Medication Errors caused by incorrect data entry into intravenous medication infusion devices are the subject of more adverse event reports to the U.S. Food and Drug Administration than any other medical technology. The Association for the Advancement of Medical Instrumentation did a study for the years 2005 through 2009 and found that more than 56,000 adverse events and 700 deaths were associated with infusion devices
Lung cancer screening in high-risk individuals is now also recommended by the United States Preventive Services Task Force (USPSTF), following other professional organizations that have recommended the same. There had been controversy as to whether or not screening by way of chest x-rays and CT scan provided a true benefit in the fight against this cancer. Based on an article in the Annals of Internal Medicine, annual screening with low-dose CT for people at high risk because of age and smoking history is now the recommended standard. High risk individuals are current and former smokers aged 55 to 80 years of age with a smoking history of 30 pack years or who have smoked in the last 15 years.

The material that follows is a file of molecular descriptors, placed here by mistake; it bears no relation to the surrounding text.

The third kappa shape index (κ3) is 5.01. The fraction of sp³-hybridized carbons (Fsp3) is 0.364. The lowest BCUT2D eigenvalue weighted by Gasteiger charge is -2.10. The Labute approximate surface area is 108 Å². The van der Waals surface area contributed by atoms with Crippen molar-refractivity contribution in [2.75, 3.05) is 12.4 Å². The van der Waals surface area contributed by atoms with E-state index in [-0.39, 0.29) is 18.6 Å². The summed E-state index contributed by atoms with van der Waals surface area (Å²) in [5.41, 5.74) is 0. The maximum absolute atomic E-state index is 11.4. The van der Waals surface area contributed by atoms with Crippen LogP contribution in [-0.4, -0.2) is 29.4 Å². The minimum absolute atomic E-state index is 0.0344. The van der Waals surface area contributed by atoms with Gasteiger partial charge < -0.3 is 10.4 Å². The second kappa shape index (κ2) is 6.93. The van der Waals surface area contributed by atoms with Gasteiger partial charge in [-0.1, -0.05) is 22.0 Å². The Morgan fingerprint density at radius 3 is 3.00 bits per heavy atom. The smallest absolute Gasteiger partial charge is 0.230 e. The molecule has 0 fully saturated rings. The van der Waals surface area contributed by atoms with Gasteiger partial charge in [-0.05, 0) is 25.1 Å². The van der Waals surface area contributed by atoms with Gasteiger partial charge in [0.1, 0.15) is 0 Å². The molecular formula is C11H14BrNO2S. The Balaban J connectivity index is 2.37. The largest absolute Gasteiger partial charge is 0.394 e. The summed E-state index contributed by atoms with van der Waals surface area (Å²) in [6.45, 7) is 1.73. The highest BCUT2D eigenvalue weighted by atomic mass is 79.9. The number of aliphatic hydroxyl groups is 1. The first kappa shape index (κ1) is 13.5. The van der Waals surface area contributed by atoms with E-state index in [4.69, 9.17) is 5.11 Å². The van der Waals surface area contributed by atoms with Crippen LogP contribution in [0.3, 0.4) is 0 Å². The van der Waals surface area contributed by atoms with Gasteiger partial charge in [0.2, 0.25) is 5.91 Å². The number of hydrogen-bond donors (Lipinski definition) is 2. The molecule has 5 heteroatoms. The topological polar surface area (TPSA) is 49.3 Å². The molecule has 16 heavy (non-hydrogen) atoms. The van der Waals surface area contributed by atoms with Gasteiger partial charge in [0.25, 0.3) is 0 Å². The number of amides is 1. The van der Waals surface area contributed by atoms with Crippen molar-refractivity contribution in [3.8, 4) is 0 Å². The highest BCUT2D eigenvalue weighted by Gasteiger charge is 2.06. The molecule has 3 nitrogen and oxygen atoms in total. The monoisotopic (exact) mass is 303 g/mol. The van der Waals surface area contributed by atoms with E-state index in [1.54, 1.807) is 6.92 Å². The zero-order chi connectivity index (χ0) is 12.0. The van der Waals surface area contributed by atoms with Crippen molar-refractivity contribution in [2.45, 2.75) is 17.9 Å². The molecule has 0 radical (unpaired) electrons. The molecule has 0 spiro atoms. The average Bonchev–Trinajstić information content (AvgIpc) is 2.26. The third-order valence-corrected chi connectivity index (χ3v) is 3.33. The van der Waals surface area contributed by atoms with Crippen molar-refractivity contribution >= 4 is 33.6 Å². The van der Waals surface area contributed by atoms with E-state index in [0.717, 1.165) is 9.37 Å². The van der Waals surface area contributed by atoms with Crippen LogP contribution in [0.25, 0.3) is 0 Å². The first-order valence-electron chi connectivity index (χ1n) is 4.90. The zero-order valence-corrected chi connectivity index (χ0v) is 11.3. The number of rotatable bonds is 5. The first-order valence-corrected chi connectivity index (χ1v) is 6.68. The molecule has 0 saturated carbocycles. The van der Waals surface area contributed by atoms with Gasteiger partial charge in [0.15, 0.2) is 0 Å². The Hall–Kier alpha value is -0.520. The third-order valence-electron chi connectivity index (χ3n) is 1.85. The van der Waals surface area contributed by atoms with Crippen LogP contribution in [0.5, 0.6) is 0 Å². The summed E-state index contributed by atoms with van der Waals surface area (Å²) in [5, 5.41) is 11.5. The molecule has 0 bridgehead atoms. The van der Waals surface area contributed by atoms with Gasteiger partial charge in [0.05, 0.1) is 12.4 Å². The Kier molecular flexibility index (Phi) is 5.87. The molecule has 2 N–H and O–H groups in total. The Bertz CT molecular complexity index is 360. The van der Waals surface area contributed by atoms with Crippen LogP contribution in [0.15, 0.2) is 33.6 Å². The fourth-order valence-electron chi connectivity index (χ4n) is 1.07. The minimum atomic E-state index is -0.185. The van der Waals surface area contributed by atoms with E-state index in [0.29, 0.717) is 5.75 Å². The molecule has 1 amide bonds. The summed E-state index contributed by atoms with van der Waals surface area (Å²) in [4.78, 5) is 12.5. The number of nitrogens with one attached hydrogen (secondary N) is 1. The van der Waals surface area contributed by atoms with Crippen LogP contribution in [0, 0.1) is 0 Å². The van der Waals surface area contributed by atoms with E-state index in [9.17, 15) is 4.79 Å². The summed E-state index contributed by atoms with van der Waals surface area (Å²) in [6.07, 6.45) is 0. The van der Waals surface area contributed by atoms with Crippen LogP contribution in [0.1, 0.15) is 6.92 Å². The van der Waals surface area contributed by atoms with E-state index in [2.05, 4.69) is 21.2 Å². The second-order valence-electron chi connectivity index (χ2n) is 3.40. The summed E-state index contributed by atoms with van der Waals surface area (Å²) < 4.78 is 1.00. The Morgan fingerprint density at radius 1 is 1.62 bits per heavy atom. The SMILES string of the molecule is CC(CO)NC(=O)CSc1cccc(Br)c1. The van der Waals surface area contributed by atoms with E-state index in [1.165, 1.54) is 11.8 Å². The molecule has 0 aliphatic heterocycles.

Lung cancer screening of all current and former smokers with low-dose CT scanning would result in preventing 12,000 deaths in the United States each year. A study in Cancer reported that, compared with chest x-ray, CT screening would reduce lung cancer mortality by 20%. The total number of potentially avoidable deaths could even be greater. The patients in the study were 55 to 74 years of age and smoked at least one pack a day for 30 years. Even though these patients are at risk for cancer, screening is generally performed by chest x-ray which misses 20% of tumors.